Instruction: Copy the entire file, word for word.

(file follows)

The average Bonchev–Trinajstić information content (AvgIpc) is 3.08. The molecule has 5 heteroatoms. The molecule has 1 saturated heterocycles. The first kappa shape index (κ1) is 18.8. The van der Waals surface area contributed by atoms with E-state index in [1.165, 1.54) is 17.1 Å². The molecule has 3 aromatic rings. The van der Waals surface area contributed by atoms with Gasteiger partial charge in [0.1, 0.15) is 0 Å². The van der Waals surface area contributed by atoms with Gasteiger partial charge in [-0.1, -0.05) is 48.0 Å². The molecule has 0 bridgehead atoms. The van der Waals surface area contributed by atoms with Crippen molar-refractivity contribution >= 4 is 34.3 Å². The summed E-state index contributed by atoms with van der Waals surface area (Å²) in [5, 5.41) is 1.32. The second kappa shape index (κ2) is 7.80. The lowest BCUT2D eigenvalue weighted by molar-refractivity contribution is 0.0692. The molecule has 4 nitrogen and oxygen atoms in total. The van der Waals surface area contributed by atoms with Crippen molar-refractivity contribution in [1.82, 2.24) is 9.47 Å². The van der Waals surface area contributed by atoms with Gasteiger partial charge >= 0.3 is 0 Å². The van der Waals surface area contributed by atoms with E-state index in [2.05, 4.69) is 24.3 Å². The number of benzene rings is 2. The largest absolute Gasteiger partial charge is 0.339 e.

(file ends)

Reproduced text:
The average Bonchev–Trinajstić information content (AvgIpc) is 3.08. The molecule has 5 heteroatoms. The molecule has 1 saturated heterocycles. The first kappa shape index (κ1) is 18.8. The van der Waals surface area contributed by atoms with E-state index in [1.165, 1.54) is 17.1 Å². The molecule has 3 aromatic rings. The van der Waals surface area contributed by atoms with Gasteiger partial charge in [0.1, 0.15) is 0 Å². The van der Waals surface area contributed by atoms with Gasteiger partial charge in [-0.1, -0.05) is 48.0 Å². The molecule has 0 bridgehead atoms. The van der Waals surface area contributed by atoms with Crippen molar-refractivity contribution >= 4 is 34.3 Å². The summed E-state index contributed by atoms with van der Waals surface area (Å²) in [5, 5.41) is 1.32. The second kappa shape index (κ2) is 7.80. The lowest BCUT2D eigenvalue weighted by molar-refractivity contribution is 0.0692. The molecule has 4 nitrogen and oxygen atoms in total. The van der Waals surface area contributed by atoms with Crippen molar-refractivity contribution in [1.82, 2.24) is 9.47 Å². The van der Waals surface area contributed by atoms with Gasteiger partial charge >= 0.3 is 0 Å². The van der Waals surface area contributed by atoms with E-state index in [2.05, 4.69) is 24.3 Å². The number of benzene rings is 2. The largest absolute Gasteiger partial charge is 0.339 e.